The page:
Life is full of rules. Some we don’t really care about breaking, and some we do. We’ve made the idea of breaking rules so socially acceptable that there is a famous line; “Rules are meant to be broken” which in itself, is an absurd statement.
Some people define themselves as rule breakers. As bad. Some people like to be thought of as bad boys, or refer to their dating preferences as liking the bad boys or bad girls. I do not. In general, I believe I follow rules — even silly ones, because I understand that a rule that may seem unreasonable to me, may often have a deeper purpose.
When we feel strongly about a rule, we gather together and our representative Government turns it into a law. Laws are not meant to be broken, and it most cases – we are punished for doing so. However, some laws ARE meant to be broken, or at least bent. Perhaps not “meant to be”, but certainly some laws are less enforced than others.
There are two sets of laws I have in mine, that the majority of us break almost constantly. Traffic laws, and vice.
The system has made the penalties for both, worth reasonable risk. We are fully aware we may get caught breaking these laws one day, but the eventual penalty for doing so is worth the risk. We do the math. Every day, we may drive 10km or more over the posted speed limit, but somehow it seems worth it, to get there a few minutes faster. We rationalize we probably won’t be caught, but even if we are, the penalty is one we’re willing to accept, or fight down to a reduced value we’re willing to accept.
The same is true of parking convenience. In, many cases, parking rules are not so absolute. If you have the cash, it may be worth $60 to park where ever you want. It’s a gamble with enforcement that favours the player, not the house. One of the only gambles where we usually win, despite the fact that the law might be right, and we are clearly wrong. It’s still a win. Some people even park in handicap parking spaces because they can justify the actions against getting caught. Right or wrong don’t matter. It’s simply a math gamble of whether they’ll get caught, and whether they can afford the penalty.
It makes you wonder: Is the real reason we don’t commit harsher crime really just a risk analysis of the potential to get caught, or do we really just think parking and speeding are “light” laws that don’t really matter? Cash cows for the municipality. Perhaps a bit of both.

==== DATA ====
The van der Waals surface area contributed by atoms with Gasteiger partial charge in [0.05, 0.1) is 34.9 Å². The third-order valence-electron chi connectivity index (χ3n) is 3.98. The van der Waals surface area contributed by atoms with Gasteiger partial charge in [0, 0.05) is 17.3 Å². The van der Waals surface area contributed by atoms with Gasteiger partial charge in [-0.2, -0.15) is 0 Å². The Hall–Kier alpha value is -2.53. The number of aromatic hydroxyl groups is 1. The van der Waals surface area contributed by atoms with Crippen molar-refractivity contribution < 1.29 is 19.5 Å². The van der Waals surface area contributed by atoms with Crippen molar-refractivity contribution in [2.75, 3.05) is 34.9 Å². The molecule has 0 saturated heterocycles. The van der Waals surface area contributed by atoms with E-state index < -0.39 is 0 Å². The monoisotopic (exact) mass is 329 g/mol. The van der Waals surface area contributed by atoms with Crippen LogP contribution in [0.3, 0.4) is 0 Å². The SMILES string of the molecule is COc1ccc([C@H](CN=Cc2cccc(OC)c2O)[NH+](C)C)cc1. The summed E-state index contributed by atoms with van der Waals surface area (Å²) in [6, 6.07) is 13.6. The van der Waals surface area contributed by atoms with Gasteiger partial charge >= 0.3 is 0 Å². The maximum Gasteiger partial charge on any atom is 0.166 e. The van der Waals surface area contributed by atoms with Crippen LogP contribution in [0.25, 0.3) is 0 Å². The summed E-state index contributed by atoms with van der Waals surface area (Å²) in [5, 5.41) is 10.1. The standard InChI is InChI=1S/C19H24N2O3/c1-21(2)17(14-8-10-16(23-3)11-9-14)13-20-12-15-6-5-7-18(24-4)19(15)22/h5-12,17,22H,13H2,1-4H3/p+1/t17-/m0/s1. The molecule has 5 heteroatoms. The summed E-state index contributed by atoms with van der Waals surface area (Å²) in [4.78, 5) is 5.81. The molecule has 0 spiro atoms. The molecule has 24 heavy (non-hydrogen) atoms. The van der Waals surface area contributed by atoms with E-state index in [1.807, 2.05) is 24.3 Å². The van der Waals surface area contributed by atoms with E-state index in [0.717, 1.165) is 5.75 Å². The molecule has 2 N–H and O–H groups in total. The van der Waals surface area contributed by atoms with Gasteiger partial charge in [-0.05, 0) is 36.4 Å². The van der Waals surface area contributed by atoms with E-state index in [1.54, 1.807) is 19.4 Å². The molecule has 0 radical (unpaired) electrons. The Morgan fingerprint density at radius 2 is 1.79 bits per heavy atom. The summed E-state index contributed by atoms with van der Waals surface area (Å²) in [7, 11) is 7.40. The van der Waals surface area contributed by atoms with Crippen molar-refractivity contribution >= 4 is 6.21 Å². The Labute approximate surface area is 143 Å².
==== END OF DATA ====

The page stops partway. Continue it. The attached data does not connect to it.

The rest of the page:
Sometimes we move our own line of what is acceptable crime as the need arises. Addiction to drugs, sex or gambling are often blamed for moving our moral line and users or gamblers may come to a point where they become a criminal willingly to solve a problem or get a fix. Getting away with speeding is one thing, but you don’t directly profit from that crime. Addicts need to break laws where they actually earn some profit for doing so.
There may be a nearly perfect Virgins out there that don’t smoke or drink or drive and have never gambled, but I suspect not too many.
The list gets bigger as we think about what other ways we are all criminals; stealing cable, downloading torrent songs, shows and, movies, sharing Netflix or memberships, running a cracked copy of your OS or other software, keeping found items, destroying money, making a prank call, using online copywrite clipart on Facebook. These are all crimes with a variety of punishments that many of us risk every day.
…and more. Our system is set up to allow some crime and not others. It would break if we enforced some of them.
I wonder what life would be like if we only enforced crime sometimes and changed the risk variables. I know we’d all scream and protest if we were ticketed for every traffic crime. Even though I know I’m wrong, I still hate it when you actually get caught making a right turn against a sign or find that fine on your windshield after coming out of the store you were only in for 2 minutes. If these offences were all punished fairly, we’d hate it, but we’d adapt. I’ve seen science fiction stories written where little crimes were punished the same as big crimes, and big crimes had far worse penalties. Even in Star Trek, poor Wesley was almost killed for stepping in the wrong garden on a foreign world. To them, it was a capital offence.
I ponder things like this. I wonder, how life would be different if the risk percentages were less, or more. I have always said that my ideal universe would punish crimes against trust the harshest of all, but that is a topic for another blog. Dumb or smart, people break the law when they believe the risk % is lower than the reward payout, often cash, drugs, debt or life threatening reward.
Change the % and change the world.
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